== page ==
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Yeah, the (small amount of) ammonia is the thing, in theory. I read this suggestion somewhere or other on the web. Although to be fair, these very flexible 1/32" balsa sheets, being bent with the grain, probably didn't need any help beyond just being wet.

I have not tried to quantify how much better Windex works than plain water. I think when I was bending the balsa for Starship Avalon that I found that the Windex does help at least a little. More serious bending (thicker wood or tighter radii) would no doubt call for higher concentrations of ammonia.

I will say this: bending balsa is a lot of fun, and it allows for creation of some unique shapes.
 

jqavins

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Actual name I'm going with is Skywriter Deluxe.
Aw, gee. Why not keep the whole name? After all, it's short compared to this actual song title: "Regretting what I said to you when you called me at 11:00 on Friday morning to tell me that 1:00 Friday afternoon you were gonna leave your office, go downstairs, hail a cab, to go out to the airport, to catch a plane, to go skiing in the Alps for two weeks. Not that I wanted to go with you; I wasn't able to leave town, I'm not a very good skier, I couldn't expect you to pay my way, but after going out with you for three years, I don't like surprises. (A Musical Apology)"

More serious bending (thicker wood or tighter radii) would no doubt call for higher concentrations of ammonia.
Or bending across the grain. Highly concentrated ammonia will let you turn a dowel into a pretzel. But then steam alone is what old time ship builders used to bend giant beams (6" by 8" or more?) into the curved ribs needed to make the hulls. And violin makers shape thin strips of I don't know what wood into the tight scrolls of the sides using just heat.
 

Scott_650

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Yeah, the (small amount of) ammonia is the thing, in theory. I read this suggestion somewhere or other on the web. Although to be fair, these very flexible 1/32" balsa sheets, being bent with the grain, probably didn't need any help beyond just being wet.

I have not tried to quantify how much better Windex works than plain water. I think when I was bending the balsa for Starship Avalon that I found that the Windex does help at least a little. More serious bending (thicker wood or tighter radii) would no doubt call for higher concentrations of ammonia.

I will say this: bending balsa is a lot of fun, and it allows for creation of some unique shapes.
This is an absolute and utter off the cuff guess but I’d say the ammonia acts to decrease the surface tension of the water, allowing the wood fibers to slide across one another more freely. In other words, the ammonia acts as a wetting agent - making the water “wetter” so it can be a better “lubricant” for the fibers. You are most likely correct that 1/32” balsa sheets don’t need anything other than plain water to increase flexibility but I’d say the added ammonia surely can’t hurt the process.
 

Mugs914

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Molded balsa shells are a pretty common practice in the world of control line stunt models. It is surprising just how much you can get a sheet of balsa to do using the proper techniques.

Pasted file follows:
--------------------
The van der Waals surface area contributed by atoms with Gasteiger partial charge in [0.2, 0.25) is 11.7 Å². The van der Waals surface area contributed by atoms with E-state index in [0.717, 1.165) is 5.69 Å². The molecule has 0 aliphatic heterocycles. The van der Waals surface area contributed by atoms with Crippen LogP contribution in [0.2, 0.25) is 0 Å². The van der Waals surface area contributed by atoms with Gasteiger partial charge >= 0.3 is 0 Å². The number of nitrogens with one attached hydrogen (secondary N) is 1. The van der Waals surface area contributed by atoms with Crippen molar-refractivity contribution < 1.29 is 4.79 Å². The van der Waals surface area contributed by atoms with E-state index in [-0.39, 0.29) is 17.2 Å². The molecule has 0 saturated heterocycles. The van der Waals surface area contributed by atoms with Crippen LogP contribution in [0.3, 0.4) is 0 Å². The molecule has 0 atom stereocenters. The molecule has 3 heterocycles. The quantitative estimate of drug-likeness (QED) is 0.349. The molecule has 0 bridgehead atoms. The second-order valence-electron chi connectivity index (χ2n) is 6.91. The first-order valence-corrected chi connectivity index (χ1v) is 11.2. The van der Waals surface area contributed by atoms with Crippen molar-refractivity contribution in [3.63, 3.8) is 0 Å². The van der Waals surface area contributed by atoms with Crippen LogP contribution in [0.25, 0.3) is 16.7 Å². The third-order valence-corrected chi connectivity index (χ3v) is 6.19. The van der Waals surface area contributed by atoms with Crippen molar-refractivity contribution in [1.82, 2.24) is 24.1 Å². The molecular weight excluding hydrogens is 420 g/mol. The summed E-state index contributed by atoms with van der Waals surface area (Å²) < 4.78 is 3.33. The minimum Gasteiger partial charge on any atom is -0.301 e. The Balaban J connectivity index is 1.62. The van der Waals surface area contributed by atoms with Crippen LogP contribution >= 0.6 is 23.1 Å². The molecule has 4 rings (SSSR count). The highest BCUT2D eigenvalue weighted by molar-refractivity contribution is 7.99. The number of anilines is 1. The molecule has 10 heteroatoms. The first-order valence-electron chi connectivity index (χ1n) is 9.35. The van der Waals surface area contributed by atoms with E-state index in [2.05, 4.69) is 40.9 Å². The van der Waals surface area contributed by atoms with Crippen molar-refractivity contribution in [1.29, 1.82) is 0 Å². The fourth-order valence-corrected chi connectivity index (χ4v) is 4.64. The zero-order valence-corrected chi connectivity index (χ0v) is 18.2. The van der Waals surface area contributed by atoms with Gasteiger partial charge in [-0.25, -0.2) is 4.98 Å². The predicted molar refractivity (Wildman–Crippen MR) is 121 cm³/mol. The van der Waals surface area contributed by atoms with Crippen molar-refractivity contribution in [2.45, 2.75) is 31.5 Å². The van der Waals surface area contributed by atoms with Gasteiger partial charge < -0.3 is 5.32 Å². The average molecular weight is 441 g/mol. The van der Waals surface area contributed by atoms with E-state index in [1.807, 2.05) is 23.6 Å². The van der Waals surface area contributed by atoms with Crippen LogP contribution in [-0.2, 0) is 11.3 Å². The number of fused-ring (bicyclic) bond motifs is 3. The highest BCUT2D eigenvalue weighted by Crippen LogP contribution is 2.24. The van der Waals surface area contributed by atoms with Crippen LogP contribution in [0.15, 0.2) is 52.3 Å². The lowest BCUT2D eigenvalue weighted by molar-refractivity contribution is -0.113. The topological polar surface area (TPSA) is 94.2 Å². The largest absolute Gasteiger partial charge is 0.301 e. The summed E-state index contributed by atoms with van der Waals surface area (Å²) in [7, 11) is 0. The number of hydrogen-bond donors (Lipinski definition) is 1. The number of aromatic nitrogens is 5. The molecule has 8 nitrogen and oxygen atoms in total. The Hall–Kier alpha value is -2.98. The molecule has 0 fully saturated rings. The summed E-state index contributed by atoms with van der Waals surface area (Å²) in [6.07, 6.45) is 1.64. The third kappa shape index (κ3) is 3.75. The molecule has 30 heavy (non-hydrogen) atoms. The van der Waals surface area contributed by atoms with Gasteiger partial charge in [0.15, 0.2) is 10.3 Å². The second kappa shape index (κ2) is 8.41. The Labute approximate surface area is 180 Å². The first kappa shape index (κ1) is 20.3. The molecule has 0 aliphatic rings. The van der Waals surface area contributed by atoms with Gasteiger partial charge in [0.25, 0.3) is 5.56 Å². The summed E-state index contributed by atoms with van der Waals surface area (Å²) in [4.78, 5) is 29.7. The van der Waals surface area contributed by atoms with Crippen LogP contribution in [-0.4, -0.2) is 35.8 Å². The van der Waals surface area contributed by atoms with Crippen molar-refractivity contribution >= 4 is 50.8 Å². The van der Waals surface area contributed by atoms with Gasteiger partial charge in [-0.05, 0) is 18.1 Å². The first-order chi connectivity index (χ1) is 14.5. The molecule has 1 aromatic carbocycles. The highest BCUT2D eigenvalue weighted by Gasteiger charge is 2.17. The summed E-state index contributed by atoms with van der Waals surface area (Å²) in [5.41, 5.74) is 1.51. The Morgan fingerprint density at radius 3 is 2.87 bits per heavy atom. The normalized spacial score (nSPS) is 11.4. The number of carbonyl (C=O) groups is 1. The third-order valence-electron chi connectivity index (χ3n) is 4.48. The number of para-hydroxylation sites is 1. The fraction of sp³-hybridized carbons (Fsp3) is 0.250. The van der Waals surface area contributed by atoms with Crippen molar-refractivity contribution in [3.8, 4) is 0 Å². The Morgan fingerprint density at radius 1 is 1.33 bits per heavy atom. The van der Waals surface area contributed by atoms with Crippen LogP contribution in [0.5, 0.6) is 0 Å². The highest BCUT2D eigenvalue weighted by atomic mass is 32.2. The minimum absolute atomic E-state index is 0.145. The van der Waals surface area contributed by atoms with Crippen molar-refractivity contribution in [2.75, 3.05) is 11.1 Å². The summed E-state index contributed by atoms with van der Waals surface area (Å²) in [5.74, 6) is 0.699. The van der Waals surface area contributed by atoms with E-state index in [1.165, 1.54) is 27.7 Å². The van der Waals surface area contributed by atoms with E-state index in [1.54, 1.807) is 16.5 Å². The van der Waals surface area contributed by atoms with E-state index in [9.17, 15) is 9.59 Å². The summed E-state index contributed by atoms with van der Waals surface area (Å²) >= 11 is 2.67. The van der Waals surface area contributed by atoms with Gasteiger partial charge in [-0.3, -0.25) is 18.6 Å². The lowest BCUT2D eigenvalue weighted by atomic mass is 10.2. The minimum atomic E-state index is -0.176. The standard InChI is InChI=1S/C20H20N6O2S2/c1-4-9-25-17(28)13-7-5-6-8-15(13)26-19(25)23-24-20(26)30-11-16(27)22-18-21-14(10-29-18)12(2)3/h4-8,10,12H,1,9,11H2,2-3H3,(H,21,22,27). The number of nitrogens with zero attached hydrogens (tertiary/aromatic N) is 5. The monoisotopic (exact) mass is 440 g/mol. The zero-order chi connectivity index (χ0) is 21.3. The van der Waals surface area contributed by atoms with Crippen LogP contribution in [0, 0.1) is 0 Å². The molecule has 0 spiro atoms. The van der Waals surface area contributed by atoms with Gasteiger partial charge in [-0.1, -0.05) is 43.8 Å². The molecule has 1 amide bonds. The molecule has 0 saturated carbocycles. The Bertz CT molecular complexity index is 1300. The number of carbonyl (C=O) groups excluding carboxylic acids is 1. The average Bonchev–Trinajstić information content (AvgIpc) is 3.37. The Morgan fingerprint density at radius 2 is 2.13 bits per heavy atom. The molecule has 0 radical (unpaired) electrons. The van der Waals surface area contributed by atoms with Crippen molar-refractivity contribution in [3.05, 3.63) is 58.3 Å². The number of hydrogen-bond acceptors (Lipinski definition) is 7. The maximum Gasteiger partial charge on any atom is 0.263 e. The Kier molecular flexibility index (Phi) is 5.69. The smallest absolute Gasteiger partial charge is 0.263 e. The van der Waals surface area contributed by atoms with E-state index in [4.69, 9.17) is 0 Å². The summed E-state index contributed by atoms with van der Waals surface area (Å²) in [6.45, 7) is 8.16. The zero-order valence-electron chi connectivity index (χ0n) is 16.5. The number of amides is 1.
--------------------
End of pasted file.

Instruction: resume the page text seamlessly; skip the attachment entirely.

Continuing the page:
I usually go with straight water for stuff that is single curvature like a cylinder or sheet glider wing. Don't be afraid to really soak it, just be sure to let it set for a while. I try to give it 24 hours, but usually succumb to curiosity before that.

Windex works great for thicker wood (1/8" or more) or if you are looking for more bend along the grain. Again, really drench it.

If you use straight ammonia two things will happen:

First, the smell will clear your family out of the house completely, the neighbors will call the fire brigade, cops, EMT and the space-suit guys to come clean up whatever nefarious chemical goings-on you have been up to.

Second, that sheet of balsa you just soaked will turn into a big, rubbery plank that is more than willing to form around a three dimensional shape. It would be fairly easy to make a 2" or bigger nosecone out of 1/8" balsa using two molded halves. Smaller stuff with thinner wood is even easier.

Of course a mold is needed that takes into account the wood thickness. The (quite stinky) balsa is gently formed around the mold and wrapped tightly with ace bandage or similar stretchy stuff that will allow it to breathe a bit. I actually do give this kind of thing a good 24 hours or more to dry.

Entire airplane fuselage halves have been done with this method for everything from small free-flight types using 1/32" wood to 60" span stunt models using 1/8" or more. Long, swoopy F-104 looking intakes would be a natural for this process.

Sorry to go on so long. I don't know if this is all common knowledge here or not. I know it is fun to do and opens up a bunch of possibilities!
 

neil_w

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FERRULE ASSEMBLY, PART 2

Next up is to shape the ferrule. There is some variety in the shape of these in real live; I chose a shape that seemed representative.

Disclaimer: I realize it might have been a good idea to use some sort of lathe setup for this. However, having done a "practice ferrule", I was pretty confident about what I needed to do, and how.

First, I marked the locations for 6 grooves:
Ferrule-01.jpg

I narrowed down the center portion a bit (I will not however be doing the ring of fine grooves that you see in *some* pencils; was not confident I could execute that successfully). That was just a bunch of slow, patient sanding. In general, accuracy was the objective here, and that meant taking things slowly and deliberately.

Then I cut very small grooves around the marks with the sharp corner of a needle file. These will be "guide grooves" while I enlarge the grooves with rounded files that otherwise would be very hard to control precisely.
Ferrule-02.jpg